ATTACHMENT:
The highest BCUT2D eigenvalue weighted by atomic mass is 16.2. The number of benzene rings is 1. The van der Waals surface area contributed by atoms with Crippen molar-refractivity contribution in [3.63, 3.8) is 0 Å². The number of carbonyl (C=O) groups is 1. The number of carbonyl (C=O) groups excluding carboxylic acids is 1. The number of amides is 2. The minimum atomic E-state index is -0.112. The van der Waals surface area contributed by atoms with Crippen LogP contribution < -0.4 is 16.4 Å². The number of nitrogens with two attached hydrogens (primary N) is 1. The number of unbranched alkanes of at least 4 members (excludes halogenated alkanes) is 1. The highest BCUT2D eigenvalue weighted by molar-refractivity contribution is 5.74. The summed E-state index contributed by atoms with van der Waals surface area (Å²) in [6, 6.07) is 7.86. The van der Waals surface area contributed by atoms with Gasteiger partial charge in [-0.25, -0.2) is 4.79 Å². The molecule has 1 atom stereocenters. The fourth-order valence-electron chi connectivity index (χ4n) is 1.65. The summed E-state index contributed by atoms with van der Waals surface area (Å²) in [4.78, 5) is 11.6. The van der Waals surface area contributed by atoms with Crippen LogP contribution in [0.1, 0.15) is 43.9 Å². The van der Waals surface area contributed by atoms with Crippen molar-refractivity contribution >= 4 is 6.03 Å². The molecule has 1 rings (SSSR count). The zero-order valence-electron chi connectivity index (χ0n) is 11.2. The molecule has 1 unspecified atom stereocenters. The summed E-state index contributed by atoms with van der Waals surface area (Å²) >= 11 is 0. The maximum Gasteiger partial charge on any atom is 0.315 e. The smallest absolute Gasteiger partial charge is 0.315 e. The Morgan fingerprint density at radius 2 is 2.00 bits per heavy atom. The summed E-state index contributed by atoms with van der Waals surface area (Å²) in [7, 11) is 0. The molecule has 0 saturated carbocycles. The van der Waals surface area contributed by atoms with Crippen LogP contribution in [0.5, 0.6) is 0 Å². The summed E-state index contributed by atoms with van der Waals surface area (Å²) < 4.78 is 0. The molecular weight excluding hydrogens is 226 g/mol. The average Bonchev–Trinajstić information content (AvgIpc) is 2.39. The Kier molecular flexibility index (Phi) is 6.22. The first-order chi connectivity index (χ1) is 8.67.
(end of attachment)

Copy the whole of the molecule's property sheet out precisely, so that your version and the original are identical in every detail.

The highest BCUT2D eigenvalue weighted by atomic mass is 16.2. The number of benzene rings is 1. The van der Waals surface area contributed by atoms with Crippen molar-refractivity contribution in [3.63, 3.8) is 0 Å². The number of carbonyl (C=O) groups is 1. The number of carbonyl (C=O) groups excluding carboxylic acids is 1. The number of amides is 2. The minimum atomic E-state index is -0.112. The van der Waals surface area contributed by atoms with Crippen LogP contribution < -0.4 is 16.4 Å². The number of nitrogens with two attached hydrogens (primary N) is 1. The number of unbranched alkanes of at least 4 members (excludes halogenated alkanes) is 1. The highest BCUT2D eigenvalue weighted by molar-refractivity contribution is 5.74. The summed E-state index contributed by atoms with van der Waals surface area (Å²) in [6, 6.07) is 7.86. The van der Waals surface area contributed by atoms with Gasteiger partial charge in [-0.25, -0.2) is 4.79 Å². The molecule has 1 atom stereocenters. The fourth-order valence-electron chi connectivity index (χ4n) is 1.65. The summed E-state index contributed by atoms with van der Waals surface area (Å²) in [4.78, 5) is 11.6. The van der Waals surface area contributed by atoms with Crippen LogP contribution in [0.1, 0.15) is 43.9 Å². The van der Waals surface area contributed by atoms with Crippen molar-refractivity contribution >= 4 is 6.03 Å². The molecule has 1 rings (SSSR count). The zero-order valence-electron chi connectivity index (χ0n) is 11.2. The molecule has 1 unspecified atom stereocenters. The summed E-state index contributed by atoms with van der Waals surface area (Å²) >= 11 is 0. The maximum Gasteiger partial charge on any atom is 0.315 e. The smallest absolute Gasteiger partial charge is 0.315 e. The Morgan fingerprint density at radius 2 is 2.00 bits per heavy atom. The summed E-state index contributed by atoms with van der Waals surface area (Å²) in [7, 11) is 0. The molecule has 0 saturated carbocycles. The van der Waals surface area contributed by atoms with Crippen LogP contribution in [0.5, 0.6) is 0 Å². The summed E-state index contributed by atoms with van der Waals surface area (Å²) < 4.78 is 0. The molecular weight excluding hydrogens is 226 g/mol. The average Bonchev–Trinajstić information content (AvgIpc) is 2.39. The Kier molecular flexibility index (Phi) is 6.22. The first-order chi connectivity index (χ1) is 8.67.